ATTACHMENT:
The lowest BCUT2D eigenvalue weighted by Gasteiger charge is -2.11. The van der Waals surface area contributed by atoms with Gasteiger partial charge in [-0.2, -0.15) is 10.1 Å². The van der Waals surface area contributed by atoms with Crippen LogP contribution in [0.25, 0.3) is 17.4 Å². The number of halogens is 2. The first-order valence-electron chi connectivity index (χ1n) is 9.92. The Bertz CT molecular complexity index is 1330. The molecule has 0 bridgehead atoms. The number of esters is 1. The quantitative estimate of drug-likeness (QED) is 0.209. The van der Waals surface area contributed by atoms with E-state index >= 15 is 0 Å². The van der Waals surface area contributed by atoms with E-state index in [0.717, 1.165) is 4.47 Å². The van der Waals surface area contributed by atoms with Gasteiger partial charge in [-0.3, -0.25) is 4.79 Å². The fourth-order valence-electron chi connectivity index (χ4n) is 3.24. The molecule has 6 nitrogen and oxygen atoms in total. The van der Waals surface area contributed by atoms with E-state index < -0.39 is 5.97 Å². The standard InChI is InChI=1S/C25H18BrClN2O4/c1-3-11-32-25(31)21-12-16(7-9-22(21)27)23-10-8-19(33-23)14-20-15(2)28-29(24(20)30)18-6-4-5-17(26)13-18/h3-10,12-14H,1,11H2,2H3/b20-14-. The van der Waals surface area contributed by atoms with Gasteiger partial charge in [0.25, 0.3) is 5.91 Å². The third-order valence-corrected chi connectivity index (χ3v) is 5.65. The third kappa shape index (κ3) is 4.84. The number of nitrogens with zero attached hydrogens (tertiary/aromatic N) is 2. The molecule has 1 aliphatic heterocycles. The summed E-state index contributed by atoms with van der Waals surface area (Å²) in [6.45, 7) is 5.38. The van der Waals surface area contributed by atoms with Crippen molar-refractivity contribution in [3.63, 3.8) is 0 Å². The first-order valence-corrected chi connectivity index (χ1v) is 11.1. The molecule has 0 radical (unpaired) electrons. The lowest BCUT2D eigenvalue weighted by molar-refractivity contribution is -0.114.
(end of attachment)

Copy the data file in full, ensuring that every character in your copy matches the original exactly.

The lowest BCUT2D eigenvalue weighted by Gasteiger charge is -2.11. The van der Waals surface area contributed by atoms with Gasteiger partial charge in [-0.2, -0.15) is 10.1 Å². The van der Waals surface area contributed by atoms with Crippen LogP contribution in [0.25, 0.3) is 17.4 Å². The number of halogens is 2. The first-order valence-electron chi connectivity index (χ1n) is 9.92. The Bertz CT molecular complexity index is 1330. The molecule has 0 bridgehead atoms. The number of esters is 1. The quantitative estimate of drug-likeness (QED) is 0.209. The van der Waals surface area contributed by atoms with E-state index >= 15 is 0 Å². The van der Waals surface area contributed by atoms with E-state index in [0.717, 1.165) is 4.47 Å². The van der Waals surface area contributed by atoms with Gasteiger partial charge in [-0.3, -0.25) is 4.79 Å². The fourth-order valence-electron chi connectivity index (χ4n) is 3.24. The molecule has 6 nitrogen and oxygen atoms in total. The van der Waals surface area contributed by atoms with E-state index < -0.39 is 5.97 Å². The standard InChI is InChI=1S/C25H18BrClN2O4/c1-3-11-32-25(31)21-12-16(7-9-22(21)27)23-10-8-19(33-23)14-20-15(2)28-29(24(20)30)18-6-4-5-17(26)13-18/h3-10,12-14H,1,11H2,2H3/b20-14-. The van der Waals surface area contributed by atoms with Gasteiger partial charge in [0.25, 0.3) is 5.91 Å². The third-order valence-corrected chi connectivity index (χ3v) is 5.65. The third kappa shape index (κ3) is 4.84. The number of nitrogens with zero attached hydrogens (tertiary/aromatic N) is 2. The molecule has 1 aliphatic heterocycles. The summed E-state index contributed by atoms with van der Waals surface area (Å²) in [6.45, 7) is 5.38. The van der Waals surface area contributed by atoms with Crippen molar-refractivity contribution in [3.63, 3.8) is 0 Å². The first-order valence-corrected chi connectivity index (χ1v) is 11.1. The molecule has 0 radical (unpaired) electrons. The lowest BCUT2D eigenvalue weighted by molar-refractivity contribution is -0.114.